By Corinne H. Smith
How many a man has dated a new era in his life from the reading of a
book. The book exists for us perchance which will explain our
miracles and reveal new ones. (Thoreau, “Reading,” Walden)
When we marked the 159th anniversary of the publication of Walden; or, Life in the Woods on August 9, 2013, I was returned to the story of my own first copy of the book.
I suppose I became an unofficial “Thoreauvian” after reading the essay “Civil Disobedience” in Harold Sachwald’s tenth-grade English class at Hempfield High School in Lancaster County, Pennsylvania. It was in the early 1970s. I was an only child who felt that she was under the daily scrutiny of a domineering mother. Thoreau’s spirit of independence and inclination toward non-violent protest immediately resonated with me. “The only obligation which I have a right to assume, is to do at any time what I think right,” Henry told me. Wow. I sure wanted to drink more water from this well.
Walden was the book I knew I had to read next. So I checked out the copy from our school library. It was several inches thick, had a leather spine, and was probably from the 1930s or 1940s. It had a leafy decoration on the cover and a few nice engravings that illustrated each chapter. But I couldn’t quite get into it. The opening section on “Economy” had me stymied. But I still sensed that the contents would be important to me, so I kept renewing it and kept hoping that I would someday understand it. I carried that book around for most of my junior year. Finally, I returned it to the library, heavily fingerprinted, but unread.
In the second semester of twelfth grade, I took an elective American literature class that included the reading of Walden. For no recorded grade and for only half of one academic credit. I bought my own paperback — ironically enough, at Walden Books in the Park City Mall — so that I would be free to underline the good parts. I even liked the way this edition looked, with its funky and colorful 1960s cover showing a solitary individual, sitting under a tree, gazing across a body of water. I paid 75 cents for it. I wanted to be that person.
I’ll admit that it took the intervention of English teacher Thomas McVey for me to finally begin to digest Thoreau’s prose. But suddenly nearly every page contained at least one nugget that I felt was inspirational and worth saving: “The mass of men lead lives of quiet desperation,” for instance; “I went to the woods because I wished to live deliberately,” for another. I underlined them all with my see-through, blue Bic pen. These were powerful words for a teenager, especially for one who was on the verge of carving out her own place in society. I took the philosophy of Walden to heart. I was hooked on Henry for life.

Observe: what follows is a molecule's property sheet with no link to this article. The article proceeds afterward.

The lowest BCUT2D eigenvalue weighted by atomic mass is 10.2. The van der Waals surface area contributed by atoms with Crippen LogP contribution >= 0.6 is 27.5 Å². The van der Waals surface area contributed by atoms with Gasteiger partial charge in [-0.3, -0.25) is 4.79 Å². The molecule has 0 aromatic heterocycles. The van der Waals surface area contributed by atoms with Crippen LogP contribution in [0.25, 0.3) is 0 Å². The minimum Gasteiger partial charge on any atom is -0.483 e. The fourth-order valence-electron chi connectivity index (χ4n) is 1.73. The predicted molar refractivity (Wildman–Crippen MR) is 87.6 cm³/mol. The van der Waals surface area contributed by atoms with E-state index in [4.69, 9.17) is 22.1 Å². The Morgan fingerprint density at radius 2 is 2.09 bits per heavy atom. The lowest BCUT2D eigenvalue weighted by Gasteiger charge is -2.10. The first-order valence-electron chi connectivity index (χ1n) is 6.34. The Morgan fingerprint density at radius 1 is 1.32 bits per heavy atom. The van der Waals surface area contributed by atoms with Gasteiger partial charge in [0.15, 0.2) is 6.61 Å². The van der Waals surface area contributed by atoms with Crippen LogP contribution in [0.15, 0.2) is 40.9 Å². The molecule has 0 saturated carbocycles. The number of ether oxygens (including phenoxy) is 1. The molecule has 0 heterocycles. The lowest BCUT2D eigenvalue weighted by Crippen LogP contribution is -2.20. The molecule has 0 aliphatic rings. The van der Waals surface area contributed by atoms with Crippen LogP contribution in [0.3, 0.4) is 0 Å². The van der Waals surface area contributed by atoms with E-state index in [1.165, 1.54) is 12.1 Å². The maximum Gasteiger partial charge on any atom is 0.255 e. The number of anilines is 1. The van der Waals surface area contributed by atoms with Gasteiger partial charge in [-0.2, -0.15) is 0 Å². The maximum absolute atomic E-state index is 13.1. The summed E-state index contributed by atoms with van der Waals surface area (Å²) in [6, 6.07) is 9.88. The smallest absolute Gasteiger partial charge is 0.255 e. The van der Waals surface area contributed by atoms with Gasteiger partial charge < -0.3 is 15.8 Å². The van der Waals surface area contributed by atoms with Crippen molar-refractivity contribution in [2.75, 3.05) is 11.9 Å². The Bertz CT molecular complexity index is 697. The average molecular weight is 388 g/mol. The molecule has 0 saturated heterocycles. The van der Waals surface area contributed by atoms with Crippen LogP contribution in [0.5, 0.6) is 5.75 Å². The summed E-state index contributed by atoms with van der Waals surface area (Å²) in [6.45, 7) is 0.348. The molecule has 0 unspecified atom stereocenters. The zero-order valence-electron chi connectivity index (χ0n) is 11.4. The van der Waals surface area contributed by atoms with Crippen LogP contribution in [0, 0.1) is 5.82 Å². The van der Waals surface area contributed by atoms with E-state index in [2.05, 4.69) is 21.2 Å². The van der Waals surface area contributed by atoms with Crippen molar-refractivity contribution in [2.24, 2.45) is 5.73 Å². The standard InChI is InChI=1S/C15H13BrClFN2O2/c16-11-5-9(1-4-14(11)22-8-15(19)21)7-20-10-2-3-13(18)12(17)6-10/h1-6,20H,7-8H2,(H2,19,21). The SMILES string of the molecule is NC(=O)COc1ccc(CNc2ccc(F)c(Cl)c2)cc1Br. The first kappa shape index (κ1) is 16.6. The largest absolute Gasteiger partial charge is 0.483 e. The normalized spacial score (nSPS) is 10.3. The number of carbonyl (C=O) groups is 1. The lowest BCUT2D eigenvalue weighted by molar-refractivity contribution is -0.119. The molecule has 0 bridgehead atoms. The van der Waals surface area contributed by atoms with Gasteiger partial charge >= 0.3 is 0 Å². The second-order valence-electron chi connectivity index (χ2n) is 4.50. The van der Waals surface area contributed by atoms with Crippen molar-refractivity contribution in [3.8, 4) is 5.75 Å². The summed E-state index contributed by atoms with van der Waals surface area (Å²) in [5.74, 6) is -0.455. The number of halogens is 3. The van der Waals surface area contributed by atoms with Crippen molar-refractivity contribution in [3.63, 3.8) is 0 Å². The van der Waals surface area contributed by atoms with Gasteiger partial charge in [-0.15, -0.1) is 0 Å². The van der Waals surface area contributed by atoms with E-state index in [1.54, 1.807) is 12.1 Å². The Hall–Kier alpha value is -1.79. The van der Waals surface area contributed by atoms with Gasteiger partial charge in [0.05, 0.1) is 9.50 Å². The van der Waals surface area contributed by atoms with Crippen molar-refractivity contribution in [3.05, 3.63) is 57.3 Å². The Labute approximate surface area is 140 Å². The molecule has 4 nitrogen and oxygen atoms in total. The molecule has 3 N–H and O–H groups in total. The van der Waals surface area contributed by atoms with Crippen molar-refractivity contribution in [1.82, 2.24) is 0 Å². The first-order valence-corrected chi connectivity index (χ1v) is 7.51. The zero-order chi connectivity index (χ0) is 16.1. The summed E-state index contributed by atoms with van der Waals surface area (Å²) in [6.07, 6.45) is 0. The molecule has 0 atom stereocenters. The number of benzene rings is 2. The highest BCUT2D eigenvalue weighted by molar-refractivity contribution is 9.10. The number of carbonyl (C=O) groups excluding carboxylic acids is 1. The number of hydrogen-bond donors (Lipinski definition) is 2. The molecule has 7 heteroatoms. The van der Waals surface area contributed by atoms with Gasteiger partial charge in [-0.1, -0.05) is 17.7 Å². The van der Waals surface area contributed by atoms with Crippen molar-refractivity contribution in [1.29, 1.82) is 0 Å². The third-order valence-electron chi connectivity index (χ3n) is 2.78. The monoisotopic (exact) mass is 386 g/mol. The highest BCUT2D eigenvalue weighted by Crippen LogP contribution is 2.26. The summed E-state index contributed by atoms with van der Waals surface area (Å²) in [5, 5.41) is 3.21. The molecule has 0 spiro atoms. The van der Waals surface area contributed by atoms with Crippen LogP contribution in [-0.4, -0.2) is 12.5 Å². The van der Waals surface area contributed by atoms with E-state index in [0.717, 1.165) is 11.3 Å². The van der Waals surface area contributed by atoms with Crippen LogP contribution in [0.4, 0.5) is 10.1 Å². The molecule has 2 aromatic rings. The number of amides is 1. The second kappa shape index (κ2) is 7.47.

Many years have passed. (Just how many and where they have gone, I cannot fathom.) I now own at least half a dozen copies of Walden; including a German edition I bought in Munich in 1986 and a Canadian reprint that I picked up in Ontario in 2009. But whenever I need to find a favorite passage, I turn to my well-worn paperback. I open it up and smile at my youthful wavering blue underlines. And I find just what I was looking for.
At used book sales, I have sometimes spied sister copies of this edition, MY edition, with the person sitting under the autumn-leafed tree on the cover. I used to buy them as I saw them so that I could have multiple copies of MY Walden. Recently, I changed my mind. I now leave the books behind so that someone else can find them. I hope that their new owners will be as inspired by Thoreau’s words and THEIR editions as I have been.